The safest mushroom in the UK for novice foragers with the only look-a-like being a football when spotted from afar.
|Common Names||Giant Puffball (EN), Coden Fwg Enfawr (CY), Purchawica Olbrzymia (PL), Óriás Pöfeteg (HU)|
|Scientific Name||Calvatia gigantea|
|Synonyms||Langermannia gigantea, Lycoperdon giganteum|
|Average Mushroom height (CM)||0|
|Average Cap width (CM)||80|
White to off-white with a fine velvet like surface when young becoming smooth and papery. The inside of the fruiting body will turn to brown mature spores and these will be released when the mushroom ages, is damaged or even blown across a field like tumbleweed.
No stem although sometimes they can still be connected to the ground with a fine root like filament..
Grasslands, pasture, lawns, commons and roadsides. Found in rings, troops or individually. You will also find these in and around open woodland. They like to hide in amongst nettles and scrub. We have found them on steep sided woodland banks too.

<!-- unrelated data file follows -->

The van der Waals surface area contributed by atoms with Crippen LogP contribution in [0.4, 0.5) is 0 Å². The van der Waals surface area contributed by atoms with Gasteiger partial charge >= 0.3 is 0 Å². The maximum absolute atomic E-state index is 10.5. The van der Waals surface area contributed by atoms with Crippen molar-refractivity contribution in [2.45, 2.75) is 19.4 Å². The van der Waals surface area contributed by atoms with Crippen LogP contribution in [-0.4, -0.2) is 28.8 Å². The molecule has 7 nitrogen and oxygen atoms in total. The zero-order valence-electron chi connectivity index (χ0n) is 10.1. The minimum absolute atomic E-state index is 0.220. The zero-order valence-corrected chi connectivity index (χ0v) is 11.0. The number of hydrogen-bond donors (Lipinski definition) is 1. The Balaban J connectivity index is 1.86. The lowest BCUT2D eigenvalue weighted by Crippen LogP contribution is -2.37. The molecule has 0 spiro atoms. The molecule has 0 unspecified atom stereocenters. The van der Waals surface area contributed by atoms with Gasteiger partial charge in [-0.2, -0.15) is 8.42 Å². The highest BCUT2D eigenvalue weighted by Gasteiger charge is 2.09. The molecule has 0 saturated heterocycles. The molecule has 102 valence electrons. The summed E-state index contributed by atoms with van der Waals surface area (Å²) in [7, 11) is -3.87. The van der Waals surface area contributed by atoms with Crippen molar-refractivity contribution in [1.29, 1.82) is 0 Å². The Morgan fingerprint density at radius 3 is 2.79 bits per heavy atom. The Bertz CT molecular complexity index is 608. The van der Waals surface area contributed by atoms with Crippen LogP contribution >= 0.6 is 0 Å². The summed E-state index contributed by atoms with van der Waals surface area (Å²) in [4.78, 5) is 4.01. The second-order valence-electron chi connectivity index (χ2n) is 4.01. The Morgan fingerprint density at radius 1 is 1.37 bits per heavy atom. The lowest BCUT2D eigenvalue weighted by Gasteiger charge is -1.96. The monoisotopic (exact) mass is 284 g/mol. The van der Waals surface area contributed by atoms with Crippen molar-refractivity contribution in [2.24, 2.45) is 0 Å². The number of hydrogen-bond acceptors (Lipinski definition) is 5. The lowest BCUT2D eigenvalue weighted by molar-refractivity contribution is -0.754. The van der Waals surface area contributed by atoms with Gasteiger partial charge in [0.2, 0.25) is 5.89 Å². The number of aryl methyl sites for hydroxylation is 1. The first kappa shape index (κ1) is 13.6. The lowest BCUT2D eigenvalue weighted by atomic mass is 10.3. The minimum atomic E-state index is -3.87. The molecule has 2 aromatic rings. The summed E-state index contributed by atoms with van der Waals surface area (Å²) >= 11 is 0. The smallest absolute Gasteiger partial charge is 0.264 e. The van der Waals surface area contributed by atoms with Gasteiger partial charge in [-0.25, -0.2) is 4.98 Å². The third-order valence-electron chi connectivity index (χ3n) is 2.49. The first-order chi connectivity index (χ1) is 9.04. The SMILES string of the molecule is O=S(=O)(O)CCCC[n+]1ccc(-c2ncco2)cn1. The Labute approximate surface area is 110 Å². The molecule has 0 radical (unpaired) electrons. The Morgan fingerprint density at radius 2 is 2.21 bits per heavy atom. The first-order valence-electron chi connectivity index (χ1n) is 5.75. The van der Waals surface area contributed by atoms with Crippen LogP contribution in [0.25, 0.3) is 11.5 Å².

The only thing a Giant Puffball can be confused with is a football from a distance or possibly a Mosaic Puffball (Lycoperdon utriforme), pictured although the Mosaic Puffball has warts on the skin, the Giant Puffballs surface is smooth or maybe slightly velvety.
Yellow/brown. Spherical with fine warts. The spores come from the inside of the fruiting body and are brown. The ‘skin’ has come away in the image revealing the large mass of spores.
Taste / Smell
Excellent. Can be sliced and fried like a steak or breaded and fried for a better texture.
This fungi has the most progeny of any living thing producing up to seven trillion spores on average. It has been estimated that if all the spores from two generations grew into mushrooms, they would produce something 800 times the volume of the Earth.
The spores used to be used by blacksmiths for burns and as a coagulant for staunching wounds.
Breathing in the spores of this fungi can cause Lycoperdonosis a nasty lung disease so care should be taken when handling mature specimens.